Gwynedd community work together to save historic pub and create jobs
When Llandwrog’s village pub, Ty’n Llan, closed its doors and was put up for sale, villagers could not have imagined that a few years later they would have the opportunity to buy it and reopen it as a thriving business.
Records show that there’s been a building of some sort on the plot now occupied by the pub since the 17th century. The current Grade II-listed building has existed since the 1850s, as part of Lord Newborough’s vast estate.
The most recent managing tenant left the pub in 2017, leaving the village with nowhere for the community to meet, socialise and celebrate. Over the next couple of years, despite being put on the open market by its owner, the building didn’t sell; and then the owner passed away, leaving her extensive property portfolio to a number of charities.
By February 2021 the pub was listed as a probate sale and the price was reduced – and villagers wondered if they could protect it from being turned into a private residence by coming together to raise enough money to not only buy Ty’n Llan, but reopen it as the thriving community hub it had once been.
Llandwrog’s tightly-knit community formed a committee and with it, an action plan. The first step was to form a community benefit society and ask the wider community for help in the way of ‘loan pledges’. Written offers of loans ranging from hundreds to many thousands of pounds poured in so quickly that within a few days the community had more than enough in the virtual kitty to make an offer on the building, which was accepted.
Now for stage two: the community share offer. There was a six-week period of intensive social media activity, and Welsh celebrities including Dewi Pws, Mari Lovgreen and Rhys Ifans were persuaded to make videos supporting the venture. Amazingly, the share target was reached – in fact, exceeded – so quickly that the pledged loans were never actually needed.
Shares were sold at £100 each, and must be retained by their owners for a minimum of three years. Anyone can buy shares, but if under the age of 16 they must be held in trust by a parent or guardian. Since Menter Ty’n Llan is a community benefit society rather than a business, ‘shareholders’ are in fact ‘members’ and, accordingly, can vote on whether or not the society pays out dividends. And of course, the pub has to turn a profit before dividends can be considered – but according to committee member Wyn Roberts, people generally don't invest in these things to make money; they do it because they want to support a local enterprise for the benefit of the community.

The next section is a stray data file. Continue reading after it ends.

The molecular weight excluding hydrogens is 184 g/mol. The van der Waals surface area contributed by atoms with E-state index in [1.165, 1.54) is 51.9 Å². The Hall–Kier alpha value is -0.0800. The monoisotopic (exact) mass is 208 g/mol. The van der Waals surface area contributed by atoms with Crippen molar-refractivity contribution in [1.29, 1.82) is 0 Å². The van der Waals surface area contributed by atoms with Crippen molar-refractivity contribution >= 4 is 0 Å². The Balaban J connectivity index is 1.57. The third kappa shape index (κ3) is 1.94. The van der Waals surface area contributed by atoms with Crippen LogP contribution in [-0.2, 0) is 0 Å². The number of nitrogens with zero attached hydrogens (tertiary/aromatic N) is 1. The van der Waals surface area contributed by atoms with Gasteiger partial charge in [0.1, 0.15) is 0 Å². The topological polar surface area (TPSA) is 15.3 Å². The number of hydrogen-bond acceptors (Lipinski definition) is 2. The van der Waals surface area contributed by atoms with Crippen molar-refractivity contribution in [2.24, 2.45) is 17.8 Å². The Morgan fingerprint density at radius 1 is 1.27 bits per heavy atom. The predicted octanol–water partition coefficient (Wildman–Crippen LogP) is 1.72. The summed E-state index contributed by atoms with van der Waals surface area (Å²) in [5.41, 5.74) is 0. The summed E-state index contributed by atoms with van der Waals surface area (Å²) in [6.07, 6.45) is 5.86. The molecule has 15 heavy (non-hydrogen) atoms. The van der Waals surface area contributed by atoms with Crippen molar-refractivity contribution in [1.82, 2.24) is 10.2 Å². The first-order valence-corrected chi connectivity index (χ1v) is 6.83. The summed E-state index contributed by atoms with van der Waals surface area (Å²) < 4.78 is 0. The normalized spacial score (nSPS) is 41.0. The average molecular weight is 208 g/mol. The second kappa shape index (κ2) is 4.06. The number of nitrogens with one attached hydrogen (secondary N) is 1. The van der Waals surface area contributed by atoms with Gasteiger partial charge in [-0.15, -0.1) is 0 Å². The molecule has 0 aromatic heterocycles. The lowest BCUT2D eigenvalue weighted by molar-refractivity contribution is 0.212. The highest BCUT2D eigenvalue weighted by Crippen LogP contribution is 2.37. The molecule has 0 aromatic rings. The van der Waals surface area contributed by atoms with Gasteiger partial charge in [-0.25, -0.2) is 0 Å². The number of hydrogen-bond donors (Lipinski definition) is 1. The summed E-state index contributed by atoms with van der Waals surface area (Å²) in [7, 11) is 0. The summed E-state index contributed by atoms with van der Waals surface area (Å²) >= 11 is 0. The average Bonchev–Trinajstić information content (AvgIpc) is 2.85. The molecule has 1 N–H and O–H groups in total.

Now in possession of a slightly dilapidated pub, a central committee and several sub-groups were formed so that plans could be made and renovations could take place. Volunteers were recruited to clean and paint the pub and do odd jobs, and a local builder volunteered to fix the leaking roof. The whole community worked together to ensure the pub could be opened again – albeit just serving drinks for the time being, although food is very much a part of future plans; an application is being developed to build an extension at the back which will be developed as a restaurant and a bigger community facility than it is currently.
By mid-December 2021 Ty’n Llan was finally able to open its doors after being closed for four years. And typically, it was just a week before the Boxing Day Covid restrictions kicked in, meaning the pub’s capacity was reduced for a spell.
Despite that setback, Ty’n Llan is now fully open again, and fully staffed; unlike many other local businesses, the pub has not struggled at all to find willing employees. And the future looks bright: in addition to the existing regular events at the pub, which include a walking group, a sit-down exercise group for older people, and a ‘panad a sgwrs’ session every Friday, there are plans for live music, a regular quiz night, Welsh conversation sessions for learners, and something similar for French, Spanish and Italian.
The villagers are rightly proud of what they’ve achieved, and there’s a board in place with a wealth of relevant experience, knowledge and commitment to the future running of a valuable community facility.
And Wyn Roberts is keen to point out, “It’s succeeding and it’s going well; we want people to know that social enterprise works, and a community benefit society works for us. We were able to save a community pub and turn it into more of a community facility and it’s now up and running, trading, and doing well – so why not pop over to say hello?”
For more information about Ty’n Llan, please visit their website at https://tynllan.cymru/